The content of Creed is pretty rough at times. Admittedly, while I've seen the original films, I don't remember how "clean" the content was, but there seemed to be more language and sexual content this time around. For example, Donnie uses the "F" word pretty clearly twice with an arguable third use potentially heard in another altercation at a club. Otherwise, there are quite a few uses of the "S" word, as well as other colorful words. Also, Donnie and Bianca share some pretty romantic moments, including one on the couch in Rocky's house right after the beloved boxer turns in for the night. Bianca straddles Donnie on the couch as they kiss and they start disrobing before lying down and the scene ending. Otherwise, there's the usual boxing violence, with a few scenes showing blood splashing out of the boxers' mouths during the fight and Donnie having a grossly swollen eye in a prolonged scene. There's also the theme of a character having cancer and dealing with chemo treatments that may be intense for some viewers and adds to the emotional weight of the story.
Creed is an excellent addition to the Rocky legacy. While Jordan doesn't quite embody the charisma that Carl Weathers had as Apollo Creed, Stallone's return to the Balboa character makes the film well worth watching alone. It's not a knockout, but Creed does pack a winning punch.- John DiBiase (reviewed: 2/28/16)
Know the Past, Own the Future (14:49) - Here we find out that director Ryan Coogler grew up on the Rocky films and actually came up with the idea for Creed himself. He even met with Stallone to pitch the idea to him (who initially thought it sounded kind of crazy). This featurette covers all the main Rocky movies (particularly the ones that involved Apollo Creed) and the legacy of both Rocky and Apollo.
Becoming Adonis (5:46) is about Michael's training and diet in preparation for the film. We hear here that he spent about 8 months training to become Donnie!
Deleted Scenes (19:36) - There are almost 20 minutes of deleted moments here. Most of them are pretty decent too, filling in little details in the story, but nothing is especially crucial -- just proverbial sprinkles on top of the sundae. It opens with Donnie, after having gotten a black eye in a match, viewing his dad's trophies and magazine covers hanging in his stepmother's mansion. He sees a picture of Rocky with Apollo and then we see him on the way to Philly to meet Rocky. The next scene shows Donnie moving into his small Phildelphia apartment. The following scene shows Rocky looking out his window at a snow-covered backyard and an old punching bag. We then see him go down to his basement and dig out an old VHS tape of Apollo fighting (which he briefly watches). Rock then brings a box of old stuff upstairs and pages through a photo album. Next, we see Donnie and Bianca walking around Philly and talking. She tells him what she believes to be the real theory behind what the show Fresh Prince is about (Which is kinda funny. And there's 1 "S" word here). Then we see the twosome in the stairwell of their apartment as they talk about being nervous when they do their respective projects--boxing and singing on stage, and then kiss passionately there before the scene ends. Next, we briefly see Bianca in concert with Donnie in the audience. The following scene shows Rocky taping up Donnie's hands as they talk about shadow boxing. Next, Donnie asks Rocky if he knew Apollo had cheated on his wife. Then the following deleted scene shows Donnie calling his stepmom and they talk about the Conlan fight. Following that, Rocky goes to visit Adrian's grave and tells her about his struggles and working with Donnie. The second to last deleted scene is Bianca and Donnie lying on a bed clothed, talking about their future (and she tells him to focus on the fight). Jordan seems especially bland in this scene, so I'm glad they cut it. Finally, we see Conlan and Donnie getting their hands taped up and both prepping on either side for the big fight.- John DiBiase, (reviewed: 2/28/16)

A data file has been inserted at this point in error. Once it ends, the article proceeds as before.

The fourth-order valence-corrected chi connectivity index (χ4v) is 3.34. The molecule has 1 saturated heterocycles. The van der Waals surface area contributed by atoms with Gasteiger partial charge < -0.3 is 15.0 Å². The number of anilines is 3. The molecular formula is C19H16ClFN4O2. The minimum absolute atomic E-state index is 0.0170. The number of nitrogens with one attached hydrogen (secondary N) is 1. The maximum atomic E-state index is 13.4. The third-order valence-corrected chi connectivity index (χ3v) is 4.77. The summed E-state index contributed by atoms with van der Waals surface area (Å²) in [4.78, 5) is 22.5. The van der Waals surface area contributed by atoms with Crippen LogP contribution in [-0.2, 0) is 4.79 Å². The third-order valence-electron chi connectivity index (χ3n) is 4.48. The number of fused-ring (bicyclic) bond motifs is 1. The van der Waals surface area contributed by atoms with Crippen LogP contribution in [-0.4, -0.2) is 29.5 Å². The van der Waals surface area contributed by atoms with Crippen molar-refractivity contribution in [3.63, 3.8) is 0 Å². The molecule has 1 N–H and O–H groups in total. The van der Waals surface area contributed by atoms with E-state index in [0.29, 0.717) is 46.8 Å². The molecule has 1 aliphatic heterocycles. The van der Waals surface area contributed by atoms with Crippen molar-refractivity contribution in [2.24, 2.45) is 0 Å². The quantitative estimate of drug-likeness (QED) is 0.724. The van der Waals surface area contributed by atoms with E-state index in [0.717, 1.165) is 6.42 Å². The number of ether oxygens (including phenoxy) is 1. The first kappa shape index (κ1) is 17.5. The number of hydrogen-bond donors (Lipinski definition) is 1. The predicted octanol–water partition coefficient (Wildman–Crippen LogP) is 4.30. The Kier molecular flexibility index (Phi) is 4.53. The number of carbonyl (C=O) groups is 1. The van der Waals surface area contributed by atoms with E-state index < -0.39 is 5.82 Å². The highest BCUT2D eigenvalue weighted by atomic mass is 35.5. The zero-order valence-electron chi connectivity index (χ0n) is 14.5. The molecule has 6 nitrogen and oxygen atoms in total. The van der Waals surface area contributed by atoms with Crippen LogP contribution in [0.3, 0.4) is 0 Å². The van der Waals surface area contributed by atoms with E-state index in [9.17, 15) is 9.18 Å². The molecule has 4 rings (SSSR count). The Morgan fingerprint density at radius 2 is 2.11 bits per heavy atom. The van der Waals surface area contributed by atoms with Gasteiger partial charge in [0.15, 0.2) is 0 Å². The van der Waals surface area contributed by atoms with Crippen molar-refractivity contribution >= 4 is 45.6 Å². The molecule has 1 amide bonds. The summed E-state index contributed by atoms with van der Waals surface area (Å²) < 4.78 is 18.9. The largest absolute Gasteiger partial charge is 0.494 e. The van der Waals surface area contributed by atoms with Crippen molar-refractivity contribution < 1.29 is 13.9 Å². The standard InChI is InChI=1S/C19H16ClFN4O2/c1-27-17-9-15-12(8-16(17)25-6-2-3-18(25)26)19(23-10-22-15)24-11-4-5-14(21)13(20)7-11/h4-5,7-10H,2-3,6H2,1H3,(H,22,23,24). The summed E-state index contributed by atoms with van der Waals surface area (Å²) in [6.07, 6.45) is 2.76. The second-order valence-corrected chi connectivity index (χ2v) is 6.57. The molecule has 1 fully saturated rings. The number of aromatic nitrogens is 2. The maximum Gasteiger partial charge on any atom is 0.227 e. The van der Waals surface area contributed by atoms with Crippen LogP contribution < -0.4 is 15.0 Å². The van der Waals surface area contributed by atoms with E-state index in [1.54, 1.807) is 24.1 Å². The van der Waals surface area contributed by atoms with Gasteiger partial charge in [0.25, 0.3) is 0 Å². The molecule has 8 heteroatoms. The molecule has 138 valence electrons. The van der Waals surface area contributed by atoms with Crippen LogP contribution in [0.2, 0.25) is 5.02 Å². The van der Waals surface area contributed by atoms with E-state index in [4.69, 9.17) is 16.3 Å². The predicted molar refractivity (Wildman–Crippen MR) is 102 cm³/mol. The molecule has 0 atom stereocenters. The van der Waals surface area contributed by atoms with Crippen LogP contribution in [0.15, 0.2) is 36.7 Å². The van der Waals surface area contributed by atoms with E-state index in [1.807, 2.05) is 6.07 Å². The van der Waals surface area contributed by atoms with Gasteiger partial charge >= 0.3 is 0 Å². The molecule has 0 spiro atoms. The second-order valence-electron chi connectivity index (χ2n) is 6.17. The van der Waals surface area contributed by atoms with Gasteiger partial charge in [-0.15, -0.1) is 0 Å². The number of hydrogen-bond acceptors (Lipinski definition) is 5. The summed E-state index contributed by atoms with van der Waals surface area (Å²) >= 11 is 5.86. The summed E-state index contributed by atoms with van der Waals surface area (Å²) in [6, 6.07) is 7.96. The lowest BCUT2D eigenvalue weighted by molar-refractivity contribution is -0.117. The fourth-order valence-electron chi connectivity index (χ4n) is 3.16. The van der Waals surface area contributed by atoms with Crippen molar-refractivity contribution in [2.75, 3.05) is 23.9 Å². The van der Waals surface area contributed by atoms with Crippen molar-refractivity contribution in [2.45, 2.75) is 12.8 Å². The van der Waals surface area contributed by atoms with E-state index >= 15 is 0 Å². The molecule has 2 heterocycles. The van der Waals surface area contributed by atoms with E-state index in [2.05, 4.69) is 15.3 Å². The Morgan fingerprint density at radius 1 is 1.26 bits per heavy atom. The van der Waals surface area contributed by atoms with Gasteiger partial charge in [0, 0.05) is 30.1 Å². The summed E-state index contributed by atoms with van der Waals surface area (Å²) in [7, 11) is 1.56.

Disclaimer: All reviews are based solely on the opinions of the reviewer. Most reviews are rated on how the reviewer enjoyed the film overall, not exclusively on content. However, if the content really affects the reviewer's opinion and experience of the film, it will definitely affect the reviewer's overall rating.